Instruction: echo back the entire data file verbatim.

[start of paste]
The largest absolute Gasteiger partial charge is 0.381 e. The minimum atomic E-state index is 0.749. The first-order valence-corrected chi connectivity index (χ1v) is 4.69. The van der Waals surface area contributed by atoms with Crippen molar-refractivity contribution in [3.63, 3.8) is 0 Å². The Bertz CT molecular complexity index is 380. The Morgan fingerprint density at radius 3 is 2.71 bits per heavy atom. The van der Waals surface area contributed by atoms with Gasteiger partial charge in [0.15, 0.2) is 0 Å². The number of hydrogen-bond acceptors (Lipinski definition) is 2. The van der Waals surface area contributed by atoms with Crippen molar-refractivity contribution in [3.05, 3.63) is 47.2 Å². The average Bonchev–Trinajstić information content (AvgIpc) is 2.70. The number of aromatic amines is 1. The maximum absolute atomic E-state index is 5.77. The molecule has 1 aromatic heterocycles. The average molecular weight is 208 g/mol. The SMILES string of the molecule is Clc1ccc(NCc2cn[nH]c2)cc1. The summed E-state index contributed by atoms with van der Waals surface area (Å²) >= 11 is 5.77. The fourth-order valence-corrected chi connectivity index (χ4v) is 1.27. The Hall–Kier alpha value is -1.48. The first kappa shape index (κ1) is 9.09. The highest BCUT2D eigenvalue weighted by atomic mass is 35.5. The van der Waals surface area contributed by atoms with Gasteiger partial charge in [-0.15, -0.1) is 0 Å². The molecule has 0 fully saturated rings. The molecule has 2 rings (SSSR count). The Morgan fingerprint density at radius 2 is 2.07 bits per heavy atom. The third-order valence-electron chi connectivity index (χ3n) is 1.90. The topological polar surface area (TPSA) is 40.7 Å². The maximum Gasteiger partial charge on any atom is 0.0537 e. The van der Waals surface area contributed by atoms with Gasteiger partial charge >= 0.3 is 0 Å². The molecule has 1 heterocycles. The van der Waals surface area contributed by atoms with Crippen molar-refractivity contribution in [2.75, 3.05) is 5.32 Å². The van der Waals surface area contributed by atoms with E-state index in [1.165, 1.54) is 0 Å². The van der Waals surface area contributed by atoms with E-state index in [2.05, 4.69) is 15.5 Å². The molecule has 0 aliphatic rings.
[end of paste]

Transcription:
The largest absolute Gasteiger partial charge is 0.381 e. The minimum atomic E-state index is 0.749. The first-order valence-corrected chi connectivity index (χ1v) is 4.69. The van der Waals surface area contributed by atoms with Crippen molar-refractivity contribution in [3.63, 3.8) is 0 Å². The Bertz CT molecular complexity index is 380. The Morgan fingerprint density at radius 3 is 2.71 bits per heavy atom. The van der Waals surface area contributed by atoms with Gasteiger partial charge in [0.15, 0.2) is 0 Å². The number of hydrogen-bond acceptors (Lipinski definition) is 2. The van der Waals surface area contributed by atoms with Crippen molar-refractivity contribution in [3.05, 3.63) is 47.2 Å². The average Bonchev–Trinajstić information content (AvgIpc) is 2.70. The number of aromatic amines is 1. The maximum absolute atomic E-state index is 5.77. The molecule has 1 aromatic heterocycles. The average molecular weight is 208 g/mol. The SMILES string of the molecule is Clc1ccc(NCc2cn[nH]c2)cc1. The summed E-state index contributed by atoms with van der Waals surface area (Å²) >= 11 is 5.77. The fourth-order valence-corrected chi connectivity index (χ4v) is 1.27. The Hall–Kier alpha value is -1.48. The first kappa shape index (κ1) is 9.09. The highest BCUT2D eigenvalue weighted by atomic mass is 35.5. The van der Waals surface area contributed by atoms with Gasteiger partial charge in [-0.15, -0.1) is 0 Å². The molecule has 0 fully saturated rings. The molecule has 2 rings (SSSR count). The Morgan fingerprint density at radius 2 is 2.07 bits per heavy atom. The third-order valence-electron chi connectivity index (χ3n) is 1.90. The topological polar surface area (TPSA) is 40.7 Å². The maximum Gasteiger partial charge on any atom is 0.0537 e. The van der Waals surface area contributed by atoms with Gasteiger partial charge >= 0.3 is 0 Å². The molecule has 1 heterocycles. The van der Waals surface area contributed by atoms with Crippen molar-refractivity contribution in [2.75, 3.05) is 5.32 Å². The van der Waals surface area contributed by atoms with E-state index in [1.165, 1.54) is 0 Å². The van der Waals surface area contributed by atoms with E-state index in [2.05, 4.69) is 15.5 Å². The molecule has 0 aliphatic rings.